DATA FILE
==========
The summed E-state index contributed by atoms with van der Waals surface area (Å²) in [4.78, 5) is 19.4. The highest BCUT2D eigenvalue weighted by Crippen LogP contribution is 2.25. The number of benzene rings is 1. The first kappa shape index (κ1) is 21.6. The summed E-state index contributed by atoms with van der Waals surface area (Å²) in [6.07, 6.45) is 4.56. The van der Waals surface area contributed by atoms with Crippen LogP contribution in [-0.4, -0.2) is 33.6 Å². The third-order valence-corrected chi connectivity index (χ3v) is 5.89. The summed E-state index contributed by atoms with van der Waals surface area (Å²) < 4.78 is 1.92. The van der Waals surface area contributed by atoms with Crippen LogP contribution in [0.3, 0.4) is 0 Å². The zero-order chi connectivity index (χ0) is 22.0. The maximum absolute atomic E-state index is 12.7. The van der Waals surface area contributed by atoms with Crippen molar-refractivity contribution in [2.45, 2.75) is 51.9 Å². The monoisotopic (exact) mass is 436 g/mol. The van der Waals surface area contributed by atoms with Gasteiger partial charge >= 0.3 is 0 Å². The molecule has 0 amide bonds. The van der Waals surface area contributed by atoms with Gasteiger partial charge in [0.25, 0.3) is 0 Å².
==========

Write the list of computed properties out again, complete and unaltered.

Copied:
The summed E-state index contributed by atoms with van der Waals surface area (Å²) in [4.78, 5) is 19.4. The highest BCUT2D eigenvalue weighted by Crippen LogP contribution is 2.25. The number of benzene rings is 1. The first kappa shape index (κ1) is 21.6. The summed E-state index contributed by atoms with van der Waals surface area (Å²) in [6.07, 6.45) is 4.56. The van der Waals surface area contributed by atoms with Crippen LogP contribution in [-0.4, -0.2) is 33.6 Å². The third-order valence-corrected chi connectivity index (χ3v) is 5.89. The summed E-state index contributed by atoms with van der Waals surface area (Å²) < 4.78 is 1.92. The van der Waals surface area contributed by atoms with Crippen LogP contribution in [0.3, 0.4) is 0 Å². The zero-order chi connectivity index (χ0) is 22.0. The maximum absolute atomic E-state index is 12.7. The van der Waals surface area contributed by atoms with Crippen molar-refractivity contribution in [2.45, 2.75) is 51.9 Å². The monoisotopic (exact) mass is 436 g/mol. The van der Waals surface area contributed by atoms with Gasteiger partial charge >= 0.3 is 0 Å². The molecule has 0 amide bonds. The van der Waals surface area contributed by atoms with Gasteiger partial charge in [0.25, 0.3) is 0 Å².